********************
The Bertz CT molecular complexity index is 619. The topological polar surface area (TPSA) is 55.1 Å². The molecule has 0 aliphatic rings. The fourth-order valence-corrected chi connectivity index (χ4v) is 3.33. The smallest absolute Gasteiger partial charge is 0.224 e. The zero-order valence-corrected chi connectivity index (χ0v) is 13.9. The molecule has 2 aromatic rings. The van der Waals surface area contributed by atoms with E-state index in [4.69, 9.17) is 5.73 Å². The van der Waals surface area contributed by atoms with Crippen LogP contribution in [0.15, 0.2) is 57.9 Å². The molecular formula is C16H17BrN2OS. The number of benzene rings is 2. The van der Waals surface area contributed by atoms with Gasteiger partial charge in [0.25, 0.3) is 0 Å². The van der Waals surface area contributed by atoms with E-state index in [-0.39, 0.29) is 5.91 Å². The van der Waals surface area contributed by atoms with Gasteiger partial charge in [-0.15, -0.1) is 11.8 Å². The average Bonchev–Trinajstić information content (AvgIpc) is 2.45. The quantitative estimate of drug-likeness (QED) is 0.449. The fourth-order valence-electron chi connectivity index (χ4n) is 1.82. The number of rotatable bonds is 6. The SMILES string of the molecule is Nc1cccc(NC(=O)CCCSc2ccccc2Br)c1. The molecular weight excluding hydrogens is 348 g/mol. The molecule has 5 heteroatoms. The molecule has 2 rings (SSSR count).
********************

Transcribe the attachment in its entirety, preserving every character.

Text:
The Bertz CT molecular complexity index is 619. The topological polar surface area (TPSA) is 55.1 Å². The molecule has 0 aliphatic rings. The fourth-order valence-corrected chi connectivity index (χ4v) is 3.33. The smallest absolute Gasteiger partial charge is 0.224 e. The zero-order valence-corrected chi connectivity index (χ0v) is 13.9. The molecule has 2 aromatic rings. The van der Waals surface area contributed by atoms with E-state index in [4.69, 9.17) is 5.73 Å². The van der Waals surface area contributed by atoms with Crippen LogP contribution in [0.15, 0.2) is 57.9 Å². The molecular formula is C16H17BrN2OS. The number of benzene rings is 2. The van der Waals surface area contributed by atoms with Gasteiger partial charge in [0.25, 0.3) is 0 Å². The van der Waals surface area contributed by atoms with E-state index in [-0.39, 0.29) is 5.91 Å². The van der Waals surface area contributed by atoms with Gasteiger partial charge in [-0.15, -0.1) is 11.8 Å². The average Bonchev–Trinajstić information content (AvgIpc) is 2.45. The quantitative estimate of drug-likeness (QED) is 0.449. The fourth-order valence-electron chi connectivity index (χ4n) is 1.82. The number of rotatable bonds is 6. The SMILES string of the molecule is Nc1cccc(NC(=O)CCCSc2ccccc2Br)c1. The molecular weight excluding hydrogens is 348 g/mol. The molecule has 5 heteroatoms. The molecule has 2 rings (SSSR count).